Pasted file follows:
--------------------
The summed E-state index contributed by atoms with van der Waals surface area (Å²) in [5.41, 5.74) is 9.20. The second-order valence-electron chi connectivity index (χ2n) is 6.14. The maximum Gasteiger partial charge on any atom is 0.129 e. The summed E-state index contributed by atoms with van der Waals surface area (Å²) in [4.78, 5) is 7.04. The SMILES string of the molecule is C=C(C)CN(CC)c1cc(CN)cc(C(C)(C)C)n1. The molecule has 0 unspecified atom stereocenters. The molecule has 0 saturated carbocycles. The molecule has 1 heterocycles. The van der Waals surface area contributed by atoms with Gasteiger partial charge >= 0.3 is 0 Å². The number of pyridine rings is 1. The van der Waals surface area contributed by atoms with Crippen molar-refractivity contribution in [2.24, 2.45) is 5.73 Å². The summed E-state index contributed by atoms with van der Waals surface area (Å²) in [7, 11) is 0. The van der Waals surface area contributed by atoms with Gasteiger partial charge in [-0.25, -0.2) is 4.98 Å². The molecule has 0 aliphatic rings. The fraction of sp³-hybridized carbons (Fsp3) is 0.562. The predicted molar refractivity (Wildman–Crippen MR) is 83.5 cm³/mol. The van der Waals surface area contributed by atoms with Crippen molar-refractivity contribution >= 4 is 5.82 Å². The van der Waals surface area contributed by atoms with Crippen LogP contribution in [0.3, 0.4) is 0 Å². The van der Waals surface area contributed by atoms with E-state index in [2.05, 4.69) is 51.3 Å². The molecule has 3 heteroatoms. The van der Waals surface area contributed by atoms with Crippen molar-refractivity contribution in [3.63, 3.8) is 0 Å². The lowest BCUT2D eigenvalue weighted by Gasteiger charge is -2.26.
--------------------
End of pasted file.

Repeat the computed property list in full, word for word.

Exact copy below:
The summed E-state index contributed by atoms with van der Waals surface area (Å²) in [5.41, 5.74) is 9.20. The second-order valence-electron chi connectivity index (χ2n) is 6.14. The maximum Gasteiger partial charge on any atom is 0.129 e. The summed E-state index contributed by atoms with van der Waals surface area (Å²) in [4.78, 5) is 7.04. The SMILES string of the molecule is C=C(C)CN(CC)c1cc(CN)cc(C(C)(C)C)n1. The molecule has 0 unspecified atom stereocenters. The molecule has 0 saturated carbocycles. The molecule has 1 heterocycles. The van der Waals surface area contributed by atoms with Gasteiger partial charge >= 0.3 is 0 Å². The number of pyridine rings is 1. The van der Waals surface area contributed by atoms with Crippen molar-refractivity contribution in [2.24, 2.45) is 5.73 Å². The summed E-state index contributed by atoms with van der Waals surface area (Å²) in [7, 11) is 0. The van der Waals surface area contributed by atoms with Gasteiger partial charge in [-0.25, -0.2) is 4.98 Å². The molecule has 0 aliphatic rings. The fraction of sp³-hybridized carbons (Fsp3) is 0.562. The predicted molar refractivity (Wildman–Crippen MR) is 83.5 cm³/mol. The van der Waals surface area contributed by atoms with Crippen molar-refractivity contribution >= 4 is 5.82 Å². The van der Waals surface area contributed by atoms with Crippen LogP contribution in [0.3, 0.4) is 0 Å². The van der Waals surface area contributed by atoms with E-state index in [2.05, 4.69) is 51.3 Å². The molecule has 3 heteroatoms. The van der Waals surface area contributed by atoms with Crippen molar-refractivity contribution in [3.63, 3.8) is 0 Å². The lowest BCUT2D eigenvalue weighted by Gasteiger charge is -2.26.